The Office of Compliance Inspections and Examinations of the Securities and Exchange Commission (“SEC” and “OCIE”) administers the SEC’s nationwide examination and inspection program of SEC-registered entities, including broker-dealers, transfer agents, investment advisers, investment companies, private funds, the national securities exchanges, clearing agencies, the nationally recognized statistical rating organizations, the Financial Industry Regulatory Authority, the Municipal Securities Rulemaking Board, and the Public Company Accounting Oversight Board.

    OCIE has emphasized its focus on cybersecurity issues over the years, and in January 2020 it released cybersecurity and resiliency-related examination observations based on “thousands of examinations of broker-dealers, investment advisers, clearing agencies, national securities exchanges and other SEC registrants.”[5] OCIE’s observations focused on many key areas that implicate remote access arrangements, including governance and risk management, access rights and controls, data loss prevention, incident response and resiliency, vendor management, training and security, and mobile security. For example, OCIE identified measures that organizations have implemented to address concerns relating to the “additional and unique vulnerabilities” from mobile devices and applications, including: (i) establishing appropriate policies and procedures for the use and security of mobile applications; (ii) creating mobile device management programs that can be integrated with employees’ personal devices when used for company business; (iii) implementing security measures, including multi-factor authentication and the ability to remotely clear data from mobile devices; and (iv) training employees on the use of mobile technology.

    Please note that the SEC continues to provide updated guidance to market participants affected by COVID-19, which can be found on its COVID-19 response page here: https://www.sec.gov/sec-coronavirus-covid-19-response.

      1. HIPAA

    The Health Insurance Portability and Accountability Act and its Privacy and Security Rules (“HIPAA”) do not explicitly address remote working arrangements, but require covered entities and business associates to implement appropriate safeguards to ensure the privacy and security of protected health information (“PHI”), including electronic protected health information (“ePHI”).[6]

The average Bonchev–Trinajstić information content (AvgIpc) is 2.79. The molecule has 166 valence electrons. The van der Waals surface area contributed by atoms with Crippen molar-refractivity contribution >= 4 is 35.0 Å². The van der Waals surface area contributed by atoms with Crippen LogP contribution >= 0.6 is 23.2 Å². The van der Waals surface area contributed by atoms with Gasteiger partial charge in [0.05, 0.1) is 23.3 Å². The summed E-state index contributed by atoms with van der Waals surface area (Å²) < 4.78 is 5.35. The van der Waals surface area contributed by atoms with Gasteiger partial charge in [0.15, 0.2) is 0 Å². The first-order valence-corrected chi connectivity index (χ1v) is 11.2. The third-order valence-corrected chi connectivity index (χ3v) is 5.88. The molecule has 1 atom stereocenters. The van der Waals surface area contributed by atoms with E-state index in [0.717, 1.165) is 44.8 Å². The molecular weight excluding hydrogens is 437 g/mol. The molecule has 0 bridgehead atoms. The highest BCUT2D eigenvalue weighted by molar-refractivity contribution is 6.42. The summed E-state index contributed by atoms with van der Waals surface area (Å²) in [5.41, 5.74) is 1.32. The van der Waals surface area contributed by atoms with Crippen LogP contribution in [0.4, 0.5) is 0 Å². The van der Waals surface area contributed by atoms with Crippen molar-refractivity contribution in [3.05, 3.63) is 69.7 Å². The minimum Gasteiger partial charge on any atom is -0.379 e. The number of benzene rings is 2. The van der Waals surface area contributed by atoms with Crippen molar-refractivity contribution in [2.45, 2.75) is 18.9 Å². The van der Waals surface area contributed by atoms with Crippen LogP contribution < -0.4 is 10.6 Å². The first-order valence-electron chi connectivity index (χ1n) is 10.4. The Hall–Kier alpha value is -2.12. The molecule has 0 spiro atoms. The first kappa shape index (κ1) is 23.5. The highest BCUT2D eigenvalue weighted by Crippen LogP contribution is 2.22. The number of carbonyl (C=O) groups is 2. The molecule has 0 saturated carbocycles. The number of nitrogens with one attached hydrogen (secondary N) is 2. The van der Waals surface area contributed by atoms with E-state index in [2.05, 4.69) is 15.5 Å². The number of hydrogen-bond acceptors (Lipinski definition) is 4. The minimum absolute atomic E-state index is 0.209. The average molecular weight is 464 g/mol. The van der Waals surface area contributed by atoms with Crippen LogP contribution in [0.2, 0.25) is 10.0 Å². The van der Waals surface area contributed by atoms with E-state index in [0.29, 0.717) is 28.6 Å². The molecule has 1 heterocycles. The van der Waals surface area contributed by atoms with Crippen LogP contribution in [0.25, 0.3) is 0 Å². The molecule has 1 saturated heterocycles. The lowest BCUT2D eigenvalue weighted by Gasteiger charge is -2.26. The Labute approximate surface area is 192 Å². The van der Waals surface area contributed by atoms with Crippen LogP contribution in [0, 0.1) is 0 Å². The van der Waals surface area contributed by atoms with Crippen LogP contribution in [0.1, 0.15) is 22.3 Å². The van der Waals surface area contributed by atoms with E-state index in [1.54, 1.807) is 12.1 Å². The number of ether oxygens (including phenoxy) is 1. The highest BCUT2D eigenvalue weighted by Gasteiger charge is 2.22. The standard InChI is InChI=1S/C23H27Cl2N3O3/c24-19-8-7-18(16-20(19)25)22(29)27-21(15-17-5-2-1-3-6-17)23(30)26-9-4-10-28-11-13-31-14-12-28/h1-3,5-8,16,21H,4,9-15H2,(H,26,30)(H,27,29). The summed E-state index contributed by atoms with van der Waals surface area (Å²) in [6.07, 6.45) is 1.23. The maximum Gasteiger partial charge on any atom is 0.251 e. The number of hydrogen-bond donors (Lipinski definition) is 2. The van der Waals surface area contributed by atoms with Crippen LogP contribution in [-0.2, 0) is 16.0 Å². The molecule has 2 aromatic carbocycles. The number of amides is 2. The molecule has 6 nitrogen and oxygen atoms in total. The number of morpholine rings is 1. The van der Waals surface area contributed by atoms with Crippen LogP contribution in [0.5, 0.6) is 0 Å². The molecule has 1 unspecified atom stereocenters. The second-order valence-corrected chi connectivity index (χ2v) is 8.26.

The U.S. Department of Health and Human Services (“HHS”) has developed guidance to provide HIPAA-regulated entities with general information on the risks and possible mitigation strategies for remote use of and access to ePHI[7], including:

        • Completing an analysis of the potential risks and vulnerabilities associated with remote access to, and offsite use of, ePHI, and developing risk management measures to reduce such risks and vulnerabilities to a reasonable and appropriate level in compliance with the HIPAA rules.
        • Conducting a workforce awareness and training program that specifically addresses any vulnerabilities associated with remote access to ePHI.
        • Considering appropriate risk mitigation strategies, such as prohibiting or preventing download of ePHI onto remote systems or devices without an operational justification; requiring that all portable or remote devices that store ePHI employ encryption technologies of the appropriate strength; and installing virus-protection software on all portable or remote devices that store ePHI.

    HHS has issued multiple sets of guidance relating to COVID-19 that may be relevant for covered entities.[8]

      1. New York Department of Financial Services

    The New York Department of Financial Services (“NYDFS”) imposes cybersecurity reporting requirements on covered entities, which may include banks, consumer lenders, money transmitters, insurance companies, and certain other financial service providers required to be licensed by the Department.[9]

    NYDFS requirements contemplate remote working arrangements, and require that regulated entities implement and maintain a comprehensive cybersecurity program that identifies and assesses internal and external cybersecurity risks, uses defensive infrastructure and policies and procedures, and detects and responds to cybersecurity events. For example, NYDFS requires that multi-factor authentication “be utilized for any individual accessing the Covered Entity’s internal networks from an external network, unless the Covered Entity’s CISO has approved in writing the use of reasonably equivalent or more secure access controls.”

    NYDFS has issued guidance to regulated financial institutions and requested assurances of the institutions’ operational preparedness relating to the outbreak of COVID-19.[10] In particular, NYDFS is seeking information about each institution’s plans to address how they will manage the potential effects of the outbreak and assess potential disruptions and other risks to their services and operations, including:

        1. Preventative measures tailored to mitigate the risk of operational disruption;
        2. A documented strategy addressing the impact of the outbreak in stages;
        3. Assessment of all facilities (including alternative or back-up sites), systems, policies and procedures necessary to continue critical operations and services if members of the staff are unavailable for long periods or are working off-site;
        4. An assessment of potential increased cyber-attacks and fraud;
        5. Employee protection strategies;